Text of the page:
Americans with a high school education or less are returning to the labor force in larger numbers, a trend that points to a broadening of economic growth, but could also keep wage growth subdued and stay the Federal Reserve’s hand in its hiking cycle.
The Federal Reserve meets this week and is expected to leave rates on hold. One factor it watches is slack in the labor market to see how much room the economy has to grow without triggering inflation.
The share of those 25 and older without high school diplomas who have jobs or are looking for one has risen 1.4 percentage points to 46.2 percent in six months to March, close to levels before the 2007-09 recession. For high school graduates, that share has risen by a half percentage point, while among those with college degrees the rate has remained virtually steady.
The return of less-educated workers to the labor force is a sign that the economy is still healing from the recession.
Americans with no more than a high school education accounted for nearly four out of every five jobs lost in the recession, according to research by economists at Georgetown University. Since such workers are considered at the greatest risk of being permanently shut out of the labor force, it fueled concerns that strains in the labor market might emerge even during spells of relatively modest economic growth.
Yet a Reuters analysis of Labor Department data suggests there could be more labor market slack than the unemployment rate of 5 percent may suggest because the improving economy has been spurring less-skilled workers to look for jobs again.
To count as part of the labor force, a worker needs to have held down a job or have actively searched for one in the last four weeks. Over the past year, in any given month there were about 6 million Americans who did not meet those criteria, a million more than before the recession. Until recently, Nathan Patterson, 24, who left high school in Illinois without a diploma and later moved to Raleigh, North Carolina, was often one of them, discouraged by poor job prospects from looking for work consistently.
Last year, though, a growing number of job openings posted in the area made him try again and in January he found a job with a company that processes scrap steel.
“I went from having nothing to having something,” he said.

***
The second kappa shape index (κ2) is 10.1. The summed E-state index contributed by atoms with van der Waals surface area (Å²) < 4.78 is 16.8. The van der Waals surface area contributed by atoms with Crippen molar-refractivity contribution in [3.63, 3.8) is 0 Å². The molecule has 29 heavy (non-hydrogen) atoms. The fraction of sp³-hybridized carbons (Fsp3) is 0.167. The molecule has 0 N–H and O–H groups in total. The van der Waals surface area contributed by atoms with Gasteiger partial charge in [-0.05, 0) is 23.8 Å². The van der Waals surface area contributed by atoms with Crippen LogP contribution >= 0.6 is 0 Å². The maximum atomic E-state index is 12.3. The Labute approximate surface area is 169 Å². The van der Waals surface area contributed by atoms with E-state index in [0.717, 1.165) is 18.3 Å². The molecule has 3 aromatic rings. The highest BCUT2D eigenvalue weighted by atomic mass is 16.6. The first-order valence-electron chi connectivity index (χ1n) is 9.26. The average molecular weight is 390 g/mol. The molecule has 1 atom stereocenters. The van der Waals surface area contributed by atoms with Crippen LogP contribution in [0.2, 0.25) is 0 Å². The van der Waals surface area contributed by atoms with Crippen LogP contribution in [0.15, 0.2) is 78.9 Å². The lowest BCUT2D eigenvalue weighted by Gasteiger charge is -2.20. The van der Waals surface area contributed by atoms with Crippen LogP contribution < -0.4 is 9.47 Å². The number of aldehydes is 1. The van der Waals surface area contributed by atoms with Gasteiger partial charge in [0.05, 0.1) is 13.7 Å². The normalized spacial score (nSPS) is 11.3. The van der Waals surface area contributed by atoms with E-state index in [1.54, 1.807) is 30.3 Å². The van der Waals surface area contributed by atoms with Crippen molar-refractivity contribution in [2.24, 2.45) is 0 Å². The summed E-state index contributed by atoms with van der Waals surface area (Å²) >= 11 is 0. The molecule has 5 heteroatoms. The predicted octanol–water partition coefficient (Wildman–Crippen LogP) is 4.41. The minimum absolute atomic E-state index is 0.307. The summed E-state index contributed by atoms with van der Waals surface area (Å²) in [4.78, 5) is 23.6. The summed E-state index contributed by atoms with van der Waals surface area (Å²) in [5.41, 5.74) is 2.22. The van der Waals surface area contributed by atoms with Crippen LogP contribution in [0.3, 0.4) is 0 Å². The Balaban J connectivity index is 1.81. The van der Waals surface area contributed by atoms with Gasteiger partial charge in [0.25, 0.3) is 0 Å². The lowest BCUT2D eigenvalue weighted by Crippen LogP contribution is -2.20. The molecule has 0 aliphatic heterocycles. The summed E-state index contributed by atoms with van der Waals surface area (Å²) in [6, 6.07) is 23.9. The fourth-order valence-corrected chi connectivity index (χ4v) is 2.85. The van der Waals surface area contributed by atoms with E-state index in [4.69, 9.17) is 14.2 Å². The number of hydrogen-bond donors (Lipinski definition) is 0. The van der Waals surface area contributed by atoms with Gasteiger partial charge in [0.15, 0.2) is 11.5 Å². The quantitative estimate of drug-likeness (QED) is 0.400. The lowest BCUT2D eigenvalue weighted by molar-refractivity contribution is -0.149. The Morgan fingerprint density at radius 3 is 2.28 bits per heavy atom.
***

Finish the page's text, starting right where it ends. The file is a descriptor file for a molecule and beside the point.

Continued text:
Patterson makes $10 an hour sweeping up, well below the national average of $25.43 an hour, and trains to operate cranes and steel-cutting torches.
North Carolina, where unemployment spiked more than nationally during the downturn and more workers dropped out of the workforce, has recovered lost ground faster thanks in part to strong growth in low-wage sectors such as retail, leisure and hospitality industries.
Nationally, they have created nearly a third of new jobs over the last year, although they only make up about fifth of total employment. Those industries also tend pay 30-40 percent less than the national hourly average, which helps explain sluggish national wage growth in the past months and absence of significant cost pressures in the economy.
“There is more room to run in this cycle and that means the Fed can afford to go slower on rate hikes in the beginning,” said Bank of America Merrill Lynch economist Michelle Meyer.
Economists polled by Reuters expect the Fed to raise rates twice this year, with the first move possibly in June, proceeding with caution because of concerns about the impact of global economic slowdown on the U.S. economy.
Minutes from the Fed’s March 15-16 meeting show policymakers discussed the recent increase in labor participation and that some noted that slack remained in the labor market.
That slack, in large part is a result of gradually improving labor force participation driven primarily by more less skilled workers looking again for jobs, and many finding them.
Across the economy, companies continue to add about 200,000 jobs a month but the jobless rate has stayed roughly steady since October as around 400,000 people enter the work force each month, many finding jobs right away.
In North Carolina, local officials say they see more unemployed people going to community college to acquire skills that will help them find a better job, rather than to wait out a weak job market, which happened a lot during the recession.
Jackie Gregory, 25, for example, lost her job as an administrative assistant in November 2014 and spent almost a year out of work because some jobs required a college degree she did not have and some just did not pay enough to cover child care expenses. Then she took a three month break to complete a pharmacy technician course at a local community college with ne qualifications in hand landed a $12.26 an hour job at a pharmacy’s call center.
“If I didn’t get that job I would be barely making it right now,” she said